Two hundred more locator beacons will be attached to the MV Rena's fragile container load as officials warn of a "strong likelihood" that further oil will leak from the crippled container vessel.

Salvors aboard the Rena have fixed 35 of the underwater transponders, called "pingers", to containers holding dangerous goods and others likely to tumble overboard.

Salvage master Captain Drew Shannon said the extra 200 being flown in from the United States would be inserted only on those containers that could be safely accessed.

"Obviously those containers which are hard to reach will present unacceptable danger ... we'll start with the first 200 and get them on to as many containers as possible."


As the 20 salvors on board the Rena yesterday began clearing air pockets to offload the last 358 tonnes of oil from the submerged starboard number five tank - a job that would take 100 hours of continuous pumping in the right conditions - a 6000-tonne container barge was successfully tested before the next stage of the lengthy salvage operation.

The ST60, chartered from Australia, carries one 280-tonne crane to lift the containers and another smaller crane which will be used to lift salvors on to the containers to release twist locks connecting them to each other.

The vessel, which will not be used until all of the oil is off-loaded, would be held in place with four anchors and four mooring lines connected to the Rena.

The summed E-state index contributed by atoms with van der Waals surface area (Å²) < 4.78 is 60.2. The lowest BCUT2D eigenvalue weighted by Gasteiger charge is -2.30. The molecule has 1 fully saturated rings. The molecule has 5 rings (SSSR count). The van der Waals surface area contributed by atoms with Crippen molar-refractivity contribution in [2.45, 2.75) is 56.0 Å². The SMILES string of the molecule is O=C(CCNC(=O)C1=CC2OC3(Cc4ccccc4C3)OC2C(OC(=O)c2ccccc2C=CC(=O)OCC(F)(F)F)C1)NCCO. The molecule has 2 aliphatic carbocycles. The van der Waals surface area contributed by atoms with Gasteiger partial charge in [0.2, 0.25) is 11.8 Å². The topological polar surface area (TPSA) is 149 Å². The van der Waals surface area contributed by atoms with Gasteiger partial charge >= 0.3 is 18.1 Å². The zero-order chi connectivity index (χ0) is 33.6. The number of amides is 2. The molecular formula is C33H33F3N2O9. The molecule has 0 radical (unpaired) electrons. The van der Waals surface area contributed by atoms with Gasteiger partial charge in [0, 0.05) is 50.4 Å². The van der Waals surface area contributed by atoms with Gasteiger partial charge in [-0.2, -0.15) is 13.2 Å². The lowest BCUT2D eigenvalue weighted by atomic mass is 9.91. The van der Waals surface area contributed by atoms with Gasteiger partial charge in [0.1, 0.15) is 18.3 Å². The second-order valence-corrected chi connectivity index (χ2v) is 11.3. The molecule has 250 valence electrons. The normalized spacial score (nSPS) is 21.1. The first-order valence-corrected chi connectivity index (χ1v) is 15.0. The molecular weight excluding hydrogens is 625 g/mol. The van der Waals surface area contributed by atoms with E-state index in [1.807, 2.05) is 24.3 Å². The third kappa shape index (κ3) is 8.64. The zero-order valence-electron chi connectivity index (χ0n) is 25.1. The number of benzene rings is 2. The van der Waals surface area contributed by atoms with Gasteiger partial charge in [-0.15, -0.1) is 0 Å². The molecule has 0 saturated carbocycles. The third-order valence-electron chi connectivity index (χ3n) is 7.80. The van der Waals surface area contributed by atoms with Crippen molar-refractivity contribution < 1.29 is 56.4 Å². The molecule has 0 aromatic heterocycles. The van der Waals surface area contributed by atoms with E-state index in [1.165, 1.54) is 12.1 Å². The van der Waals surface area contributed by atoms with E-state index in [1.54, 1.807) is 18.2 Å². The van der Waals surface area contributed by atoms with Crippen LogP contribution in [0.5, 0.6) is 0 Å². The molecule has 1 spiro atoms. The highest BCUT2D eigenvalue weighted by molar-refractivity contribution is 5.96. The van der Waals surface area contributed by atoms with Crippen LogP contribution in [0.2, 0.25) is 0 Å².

Mr Shannon did not rule out the possibility of using shaped explosive charges to dislodge the containers, but said it was more likely salvors would be able to either safely unlock the bindings or cut through them.

"There have been other container ships placed in similar situations and we are drawing on industry to assist with the method and means of actually removing the containers.

"But every ship is different and with this ship we'll take it as it comes."

About 22,300 litres of oil had meanwhile been pumped into the tug Go Canopus.

"There is still a strong likelihood further oil will be released - but the more oil removed from the ship, the lower the risk," Maritime New Zealand national on-scene commander Rob Service said.

Oil was continuing to resurface in some areas yesterday, and a clean-up force of 70 volunteers and 60 contractors was out on beaches.

Oil reported at Waihi Beach, 60km north of Mt Maunganui, was yesterday found to be algal bloom.

A 50-strong team of wildlife experts remained at the oiled wildlife response centre in Mt Maunganui, where three little blue penguins found on Monday have joined more than 400 birds being held in captivity.